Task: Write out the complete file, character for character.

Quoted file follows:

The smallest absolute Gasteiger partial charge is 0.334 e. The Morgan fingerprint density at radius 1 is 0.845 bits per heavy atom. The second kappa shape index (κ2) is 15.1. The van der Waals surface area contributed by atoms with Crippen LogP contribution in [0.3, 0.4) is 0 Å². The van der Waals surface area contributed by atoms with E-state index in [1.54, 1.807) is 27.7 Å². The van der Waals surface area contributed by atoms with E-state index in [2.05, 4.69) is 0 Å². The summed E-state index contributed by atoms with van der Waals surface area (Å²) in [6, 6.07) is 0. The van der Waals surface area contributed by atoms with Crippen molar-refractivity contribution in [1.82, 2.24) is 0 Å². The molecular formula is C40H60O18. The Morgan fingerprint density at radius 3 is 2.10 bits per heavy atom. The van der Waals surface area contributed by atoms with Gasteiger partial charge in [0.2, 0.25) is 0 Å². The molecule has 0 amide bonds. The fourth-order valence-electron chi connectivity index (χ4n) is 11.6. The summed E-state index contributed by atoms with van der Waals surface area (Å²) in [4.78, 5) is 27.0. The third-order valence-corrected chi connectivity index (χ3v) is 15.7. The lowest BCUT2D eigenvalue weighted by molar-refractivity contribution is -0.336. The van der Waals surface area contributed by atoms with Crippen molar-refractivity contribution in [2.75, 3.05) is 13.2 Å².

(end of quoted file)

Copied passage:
The smallest absolute Gasteiger partial charge is 0.334 e. The Morgan fingerprint density at radius 1 is 0.845 bits per heavy atom. The second kappa shape index (κ2) is 15.1. The van der Waals surface area contributed by atoms with Crippen LogP contribution in [0.3, 0.4) is 0 Å². The van der Waals surface area contributed by atoms with E-state index in [1.54, 1.807) is 27.7 Å². The van der Waals surface area contributed by atoms with E-state index in [2.05, 4.69) is 0 Å². The summed E-state index contributed by atoms with van der Waals surface area (Å²) in [6, 6.07) is 0. The van der Waals surface area contributed by atoms with Crippen molar-refractivity contribution in [1.82, 2.24) is 0 Å². The molecular formula is C40H60O18. The Morgan fingerprint density at radius 3 is 2.10 bits per heavy atom. The van der Waals surface area contributed by atoms with Gasteiger partial charge in [0.2, 0.25) is 0 Å². The molecule has 0 amide bonds. The fourth-order valence-electron chi connectivity index (χ4n) is 11.6. The summed E-state index contributed by atoms with van der Waals surface area (Å²) in [4.78, 5) is 27.0. The third-order valence-corrected chi connectivity index (χ3v) is 15.7. The lowest BCUT2D eigenvalue weighted by molar-refractivity contribution is -0.336. The van der Waals surface area contributed by atoms with Crippen molar-refractivity contribution in [2.75, 3.05) is 13.2 Å².